Children and family violence do not mix. Children are vulnerable and completely depend on adults to provide them with safety and stability. Domestic violence and child abuse are devastating to children. Firstly, there is the risk or actual bodily harm suffered by children exposed to violence in the home.
Secondly, children also experience an incredible emotional detriment when they are physically abused or they witness violence against a household member. They can carry this trauma with them their entire lives and are more likely to have significant mental health issues, to have trust issues, and to enter into violent relationships when they become adults.
Child Custody Determinations Consider Violence
Courts recognize the risks and impact that violence has and do not tolerate violence when it comes to children. The last thing any judge wants is to send a child with a parent, only for the child to suffer serious bodily harm or death.
When it comes to child custody, the overarching consideration that a court must determine is the best interest of the child. There are numerous factors that the court can weigh when reaching a best interest determination, including: (1) the safety of the child; (2) any history of family violence or child abuse; (3) the stability of the home; (4) the child’s relationship with each parent; and (5) parenting ability.
Family court judges will consider a pattern of domestic violence or child abuse in determining what is in a child’s best interest. This could result in the non-offending parent receiving sole legal custody or primary physical custody of the child.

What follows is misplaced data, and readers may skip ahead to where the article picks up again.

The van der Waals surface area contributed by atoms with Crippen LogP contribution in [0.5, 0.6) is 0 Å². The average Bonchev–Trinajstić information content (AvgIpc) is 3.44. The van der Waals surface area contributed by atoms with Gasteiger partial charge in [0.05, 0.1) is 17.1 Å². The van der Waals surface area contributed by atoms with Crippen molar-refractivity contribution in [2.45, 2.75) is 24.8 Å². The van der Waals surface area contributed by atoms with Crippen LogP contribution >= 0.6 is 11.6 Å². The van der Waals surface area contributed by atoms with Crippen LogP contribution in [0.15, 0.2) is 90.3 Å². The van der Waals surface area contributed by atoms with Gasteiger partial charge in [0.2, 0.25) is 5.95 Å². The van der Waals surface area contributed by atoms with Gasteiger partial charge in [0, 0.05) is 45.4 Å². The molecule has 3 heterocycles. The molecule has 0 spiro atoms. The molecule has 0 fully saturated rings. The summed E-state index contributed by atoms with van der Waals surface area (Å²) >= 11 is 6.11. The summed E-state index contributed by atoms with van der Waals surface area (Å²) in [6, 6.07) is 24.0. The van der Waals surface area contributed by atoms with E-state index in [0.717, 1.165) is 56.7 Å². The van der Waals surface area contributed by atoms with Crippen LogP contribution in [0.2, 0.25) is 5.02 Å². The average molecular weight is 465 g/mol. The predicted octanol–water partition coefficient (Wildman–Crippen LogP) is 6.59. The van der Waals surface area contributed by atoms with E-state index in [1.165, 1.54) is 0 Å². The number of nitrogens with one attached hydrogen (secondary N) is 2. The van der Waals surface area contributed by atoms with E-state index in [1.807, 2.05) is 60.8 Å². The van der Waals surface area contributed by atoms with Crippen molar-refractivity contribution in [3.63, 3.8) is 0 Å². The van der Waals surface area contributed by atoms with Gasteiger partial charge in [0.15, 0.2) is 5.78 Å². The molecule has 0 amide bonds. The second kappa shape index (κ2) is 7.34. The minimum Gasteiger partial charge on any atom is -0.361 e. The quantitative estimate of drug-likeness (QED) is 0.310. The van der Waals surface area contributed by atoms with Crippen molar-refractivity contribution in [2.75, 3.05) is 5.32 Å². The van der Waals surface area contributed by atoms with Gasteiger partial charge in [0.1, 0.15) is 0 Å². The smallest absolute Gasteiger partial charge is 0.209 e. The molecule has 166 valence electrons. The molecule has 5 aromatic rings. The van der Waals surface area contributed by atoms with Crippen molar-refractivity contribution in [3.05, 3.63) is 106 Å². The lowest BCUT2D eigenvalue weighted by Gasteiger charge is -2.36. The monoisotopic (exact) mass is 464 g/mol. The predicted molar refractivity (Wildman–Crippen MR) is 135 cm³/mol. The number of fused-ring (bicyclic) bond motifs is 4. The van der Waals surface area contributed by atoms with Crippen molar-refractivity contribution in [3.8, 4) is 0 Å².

Restricted Visitation is Likely
However, even if there has been violence, the court may still grant visitation rights to a parent who has engaged in violence. This visitation may be determined based on how long ago the violence occurred, the nature and frequency of the violence, and whether the offending parent has engaged in any sort of programs to reform his or her behavior.
When considering the safety of the child, a court may grant supervised visitation between the parent and child. This may occur in the presence of a designated adult or may occur at an organization that monitors visitation. The court may eventually modify this order and allow for unsupervised visitation if the parent can demonstrate that there is no longer a safety issue. A parent may do this by attending therapy, or some sort of batterer’s intervention program.
On the outer edge of this spectrum, if the violence has been severe or recurrent or the court determines that there is a continued danger to the child, an offending parent’s rights may be subject to complete restriction of visitation or even termination of parental rights. Termination of parental rights is a last resort and severs all legal rights between a parent and child. This is reserved for situations of severe abuse, felony abuse, or domestic violence, and sexual abuse of a child.
New Direction Family Law
The safety of your children is of paramount importance to us. If you or your children have been victims of violence at the hands of your spouse, get help. If you are interested in assistance with a protective order, separation, or child custody order, contact us for a consultation. At New Direction Family Law, we pride ourselves in advocating for our clients and utilizing every element of the law to guide them toward a brighter tomorrow. We serve Wake, Johnston, Durham and surrounding counties. Contact our office at (919) 719-3470 to schedule an appointment or reach us online at our website.
Sarah J. Hink
New Direction Family Law